Monday, September 20, 2010

Nvidia Sees Potential of External Notebook Graphics

One of the problems with buying a notebook as a gaming machine is that most mobile PCs don't allow much in the way of upgrades. Once that GPU starts to spit and sputter on the latest titles, you might as well toss the whole thing in a river, or chuck it up on Craigslist if you can stomach the depreciation and inevitable lowball offers.

External graphics has long been a promising solution to this dilemma, particularly since most notebooks do allow for CPU and RAM upgrades. It sounds great on paper, anyway, but real world solutions have failed to gain much traction, and GPU makers haven't really taken the idea of external graphics very seriously. Could that be about to change?

Asus' XG Station, one of a handful of attempts at bringing external notebooks graphics into the mainstream.
"Fusion and Intel's Sandy Bridge solution will put a lot of weight on Nvidia but Mr. Hass, [General Manager of Nvidia's Notebook group] told Fudzilla that the company is working on its version of external graphics," news and rumor site Fudzilla reports. "He believes that AMD did a good job with Lasso, despite a few flaws that kept it from being success... it was a shot in the right direction."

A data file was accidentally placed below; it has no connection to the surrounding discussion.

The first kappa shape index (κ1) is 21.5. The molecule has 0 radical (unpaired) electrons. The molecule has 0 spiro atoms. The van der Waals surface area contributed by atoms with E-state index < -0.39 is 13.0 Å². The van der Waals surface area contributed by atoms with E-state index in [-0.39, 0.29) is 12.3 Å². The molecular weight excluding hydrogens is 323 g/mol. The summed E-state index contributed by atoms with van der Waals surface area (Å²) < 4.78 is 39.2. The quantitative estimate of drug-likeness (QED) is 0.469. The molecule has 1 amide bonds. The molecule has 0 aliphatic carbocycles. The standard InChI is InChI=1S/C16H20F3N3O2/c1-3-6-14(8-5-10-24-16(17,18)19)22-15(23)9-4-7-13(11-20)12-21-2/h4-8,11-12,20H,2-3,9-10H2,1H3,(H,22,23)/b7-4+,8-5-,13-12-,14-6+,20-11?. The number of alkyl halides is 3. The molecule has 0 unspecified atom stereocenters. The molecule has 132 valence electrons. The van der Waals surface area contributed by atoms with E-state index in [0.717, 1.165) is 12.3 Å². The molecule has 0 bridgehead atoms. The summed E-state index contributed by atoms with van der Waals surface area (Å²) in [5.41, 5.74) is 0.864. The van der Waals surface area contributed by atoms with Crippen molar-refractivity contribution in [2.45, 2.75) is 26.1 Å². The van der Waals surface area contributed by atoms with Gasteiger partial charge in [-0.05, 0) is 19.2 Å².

There are some downsides to external graphics, such as portability, but for the gamer looking to lug his 17-inch desktop replacement to LAN parties, it'd just be an extra piece to toss into his laptop bag. Cost is another issue, but if games are willing to spend hundreds of dollars upgrading their desktop GPUs, is it such a stretch that they'd do the same for their gaming notebooks?
Do you like the idea of external notebook graphics, or does gaming hardware belong strictly on the desktop? Post your thoughts!


  1. I'm for it if that get rid of the bus problem.

  2. Yeah that would definitely solve some headaches...

  3. I game on a notebook and lack of upgrades suck :(

    Out Rounding

  4. very nice!

    I support and follow u! :)

  5. so now we can have a giant brick next to a laptop? right

  6. It really depends how it's implemented. I mean, most obvious choice would just be to make self-upgrading a lot easier. This could be a decent idea, seeing as how most people today use laptops pretty strictly instead of desktops for pretty much daily use as well.